Now, one take away from this is that we should seek to grow so that we desire the right things more and more, and the wrong things less and less. That is true. But it’s not the focus of our text this morning.

The focus of our text is that if we come to Jesus with true faith, and submit ourselves to him, he is good enough to give us what is best for us, instead of what we most desire. He is kind enough to prioritize our needs as they truly are, and not as we see them. He is loving enough to give us what we most need even when we don’t want it nearly as much as we should. He is that good, and that loving.

And so, while we should strive to see our hearts renewed, even before they are, we can know that if we truly come to Jesus in faith and entrust ourselves to him, we need not fear our deepest desires. Because he will give us what is good. Even if our hearts desire a serpent, he will give us instead a fish. Even if our hearts ask for what would be to us a scorpion, he will instead give us an egg. We may not always recognize it in the moment. But he is good. And he gives us what we most need.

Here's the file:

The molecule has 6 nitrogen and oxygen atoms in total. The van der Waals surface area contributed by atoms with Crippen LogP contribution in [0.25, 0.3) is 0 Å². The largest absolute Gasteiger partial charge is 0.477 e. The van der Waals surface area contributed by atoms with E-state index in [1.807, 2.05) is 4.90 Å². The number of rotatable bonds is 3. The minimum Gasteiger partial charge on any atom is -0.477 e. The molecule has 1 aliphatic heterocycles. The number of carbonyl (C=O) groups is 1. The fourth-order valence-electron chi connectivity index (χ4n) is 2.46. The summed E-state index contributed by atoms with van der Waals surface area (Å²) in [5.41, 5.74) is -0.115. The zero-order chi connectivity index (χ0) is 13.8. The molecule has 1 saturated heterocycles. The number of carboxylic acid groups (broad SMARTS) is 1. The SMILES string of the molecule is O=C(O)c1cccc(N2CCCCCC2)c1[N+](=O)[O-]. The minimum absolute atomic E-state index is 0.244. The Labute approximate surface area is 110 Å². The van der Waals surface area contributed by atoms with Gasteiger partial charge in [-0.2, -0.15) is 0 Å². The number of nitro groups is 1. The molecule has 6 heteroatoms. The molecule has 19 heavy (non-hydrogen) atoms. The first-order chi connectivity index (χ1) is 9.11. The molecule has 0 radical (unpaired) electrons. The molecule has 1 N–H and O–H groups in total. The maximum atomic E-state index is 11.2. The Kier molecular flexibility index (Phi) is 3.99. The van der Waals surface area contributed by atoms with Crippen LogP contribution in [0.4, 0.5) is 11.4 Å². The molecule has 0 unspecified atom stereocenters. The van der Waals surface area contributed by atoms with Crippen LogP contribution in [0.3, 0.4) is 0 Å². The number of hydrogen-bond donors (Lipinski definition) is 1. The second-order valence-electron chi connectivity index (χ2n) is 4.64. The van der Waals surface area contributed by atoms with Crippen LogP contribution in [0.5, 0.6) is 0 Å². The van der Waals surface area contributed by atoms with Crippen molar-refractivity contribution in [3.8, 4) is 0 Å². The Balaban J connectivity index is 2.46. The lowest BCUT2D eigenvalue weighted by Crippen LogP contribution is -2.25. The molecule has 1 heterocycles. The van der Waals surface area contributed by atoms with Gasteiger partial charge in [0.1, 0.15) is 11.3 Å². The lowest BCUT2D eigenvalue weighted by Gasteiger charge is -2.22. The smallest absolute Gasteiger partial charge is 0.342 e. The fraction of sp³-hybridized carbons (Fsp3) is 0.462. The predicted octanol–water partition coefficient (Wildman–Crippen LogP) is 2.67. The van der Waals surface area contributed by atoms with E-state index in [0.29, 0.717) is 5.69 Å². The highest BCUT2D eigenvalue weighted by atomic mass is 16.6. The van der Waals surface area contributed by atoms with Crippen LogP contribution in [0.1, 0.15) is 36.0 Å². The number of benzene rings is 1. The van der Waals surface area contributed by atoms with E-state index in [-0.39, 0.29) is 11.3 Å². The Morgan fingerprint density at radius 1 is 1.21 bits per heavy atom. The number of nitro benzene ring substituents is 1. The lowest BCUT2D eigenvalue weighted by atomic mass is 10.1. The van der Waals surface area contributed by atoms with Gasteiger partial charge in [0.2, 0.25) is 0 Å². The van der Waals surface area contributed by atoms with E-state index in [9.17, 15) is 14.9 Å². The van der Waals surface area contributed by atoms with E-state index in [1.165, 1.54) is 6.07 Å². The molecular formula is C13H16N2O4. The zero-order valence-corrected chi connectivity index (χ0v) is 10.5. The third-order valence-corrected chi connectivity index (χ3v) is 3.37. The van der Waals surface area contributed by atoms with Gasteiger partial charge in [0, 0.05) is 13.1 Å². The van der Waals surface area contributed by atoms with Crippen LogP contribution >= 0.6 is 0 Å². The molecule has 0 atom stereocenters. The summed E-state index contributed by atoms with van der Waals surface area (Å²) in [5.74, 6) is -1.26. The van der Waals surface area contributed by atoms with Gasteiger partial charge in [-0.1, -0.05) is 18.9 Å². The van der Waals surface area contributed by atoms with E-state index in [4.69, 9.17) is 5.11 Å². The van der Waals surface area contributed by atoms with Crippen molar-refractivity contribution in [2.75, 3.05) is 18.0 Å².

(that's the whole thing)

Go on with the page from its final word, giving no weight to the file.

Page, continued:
And central to what we most need is the forgiveness of our sins, and the restoration of our relationship with God.

We are, by nature, in our fallen state, at war with our Maker. We depend on him every moment for our existence, and yet, at the same time, we rebel against him every day as we ignore him and break his laws. What can be a bigger problem in our lives than that? Everything else is secondary.

And Jesus will attend to those things that are secondary – he will attend to the various forms of brokenness in our lives. We see that here, as just a few verses later, he does heal the paralytic. But he does it in a way that stresses that such things are always secondary.

If we receive those secondary gifts from Jesus, without the primary gift of a restored relationship with God, then those secondary gifts will quickly become idols – things we turn to instead of God for our deepest longings, things we rely on to try to make us “alright”, but which cannot bear the weight of our souls, and so ultimately fuel the burning of discontent within us, rather than quenching it.

Jesus has good gifts for his people. But they all must be secondary to the primary gift of the forgiveness of sins and the restoration of our relationship with God, our Maker.

Can you accept that truth in your own life?